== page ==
Protecting Bees Through Informed Pesticide Choices

Bee Pollination, Abiotic - Zack Brubaker
Abiotic bee pollination
Photo by Zack Brubaker

Producing crops to meet consumer quality demands means that growers may use chemicals to control pests and diseases. Some of these products may be harmful to bees if used incorrectly. To demonstrate good environmental stewardship, growers need an understanding of the issues presenting risks to bees and of strategies to minimize the risks. Knowing where to find key product information and how to interpret it can help growers make sound choices regarding the application of effective products.

The Importance Of Pollinators To Our Food Supply

Insect pollinators, including bees, are important to our food supply system, both in terms of economics and of production. Pollination by bees alone contributes to more than $15 billion in crop value annually [1]. Many crops require biological pollination, including fruit, nut and vegetable crops. Undoubtedly, our grocery store shelves would look quite different without bees pollinating our crops.

Understanding Colony Collapse Disorder

Concern about bee health is widely publicized, due in large part to our dependence on bee pollination for food production. Currently, much research and attention is focused on Colony Collapse Disorder (CCD). CCD describes a syndrome in which an unexpected, sudden loss of overwintering adult bees occurs in a mature colony, though the queen and brood generally survive [1]. These colonies are drastically weakened by the loss of the adults. Not all colony losses are attributed to CCD. CCD is diagnosed when colony loss is noted in the absence of dead bees, implying that the bees did not return to the hive [3].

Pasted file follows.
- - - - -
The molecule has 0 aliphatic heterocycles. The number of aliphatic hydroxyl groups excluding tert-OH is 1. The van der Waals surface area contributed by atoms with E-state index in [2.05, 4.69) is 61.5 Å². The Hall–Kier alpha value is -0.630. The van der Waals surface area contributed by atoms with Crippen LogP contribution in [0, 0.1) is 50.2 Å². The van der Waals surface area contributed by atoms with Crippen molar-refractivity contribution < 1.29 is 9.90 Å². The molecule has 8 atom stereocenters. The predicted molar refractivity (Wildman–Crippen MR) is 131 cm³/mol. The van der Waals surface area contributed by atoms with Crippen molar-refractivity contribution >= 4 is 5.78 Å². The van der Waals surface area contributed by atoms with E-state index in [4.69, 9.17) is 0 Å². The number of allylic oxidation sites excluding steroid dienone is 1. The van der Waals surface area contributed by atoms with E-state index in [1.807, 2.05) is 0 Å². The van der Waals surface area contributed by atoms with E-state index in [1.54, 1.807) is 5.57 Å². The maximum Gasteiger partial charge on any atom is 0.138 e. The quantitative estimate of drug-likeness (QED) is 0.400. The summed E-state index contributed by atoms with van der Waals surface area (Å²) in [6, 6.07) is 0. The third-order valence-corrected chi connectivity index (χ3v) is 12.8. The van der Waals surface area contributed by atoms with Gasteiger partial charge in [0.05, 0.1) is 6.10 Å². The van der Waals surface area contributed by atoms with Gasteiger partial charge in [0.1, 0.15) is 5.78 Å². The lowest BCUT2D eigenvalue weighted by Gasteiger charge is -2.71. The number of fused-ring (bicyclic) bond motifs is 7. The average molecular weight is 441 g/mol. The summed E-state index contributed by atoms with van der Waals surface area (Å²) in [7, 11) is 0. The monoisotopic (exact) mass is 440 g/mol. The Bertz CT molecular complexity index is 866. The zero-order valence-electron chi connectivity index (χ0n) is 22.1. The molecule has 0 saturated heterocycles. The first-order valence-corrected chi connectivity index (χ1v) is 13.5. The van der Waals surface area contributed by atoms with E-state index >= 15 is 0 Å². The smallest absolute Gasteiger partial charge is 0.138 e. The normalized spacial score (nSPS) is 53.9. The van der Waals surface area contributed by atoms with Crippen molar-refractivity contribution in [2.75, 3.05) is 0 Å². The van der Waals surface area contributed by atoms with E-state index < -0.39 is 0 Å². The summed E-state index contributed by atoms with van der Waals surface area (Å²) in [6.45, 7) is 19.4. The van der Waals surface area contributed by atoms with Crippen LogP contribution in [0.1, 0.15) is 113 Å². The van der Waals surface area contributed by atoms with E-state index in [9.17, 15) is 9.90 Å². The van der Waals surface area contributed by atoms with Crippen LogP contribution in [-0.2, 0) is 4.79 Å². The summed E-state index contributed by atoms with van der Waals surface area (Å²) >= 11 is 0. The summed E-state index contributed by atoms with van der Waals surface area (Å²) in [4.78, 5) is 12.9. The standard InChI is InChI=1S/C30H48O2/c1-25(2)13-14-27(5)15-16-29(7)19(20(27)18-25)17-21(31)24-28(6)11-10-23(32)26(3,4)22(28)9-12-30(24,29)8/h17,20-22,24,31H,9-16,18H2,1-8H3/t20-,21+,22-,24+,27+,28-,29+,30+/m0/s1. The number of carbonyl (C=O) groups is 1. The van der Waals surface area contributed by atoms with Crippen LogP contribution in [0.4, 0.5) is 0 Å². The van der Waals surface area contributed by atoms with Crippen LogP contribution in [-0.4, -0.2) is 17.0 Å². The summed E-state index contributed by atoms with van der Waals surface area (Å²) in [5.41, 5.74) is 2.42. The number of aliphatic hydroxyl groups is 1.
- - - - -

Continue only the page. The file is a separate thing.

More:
Multiple factors contribute to CCD, though the exact mechanism is not well understood. Among the factors believed to play a role are:

  • Parasites: The Varroa destructor mite is found in association with CCD hives and is considered to be a serious threat to honeybee health.
  • Pathogens: CCD hives have greater numbers of pathogens present [4], including Nosema fungal infections. Viral infections are also correlated with CCD, including systemic Tomato Ring Spot Virus [5].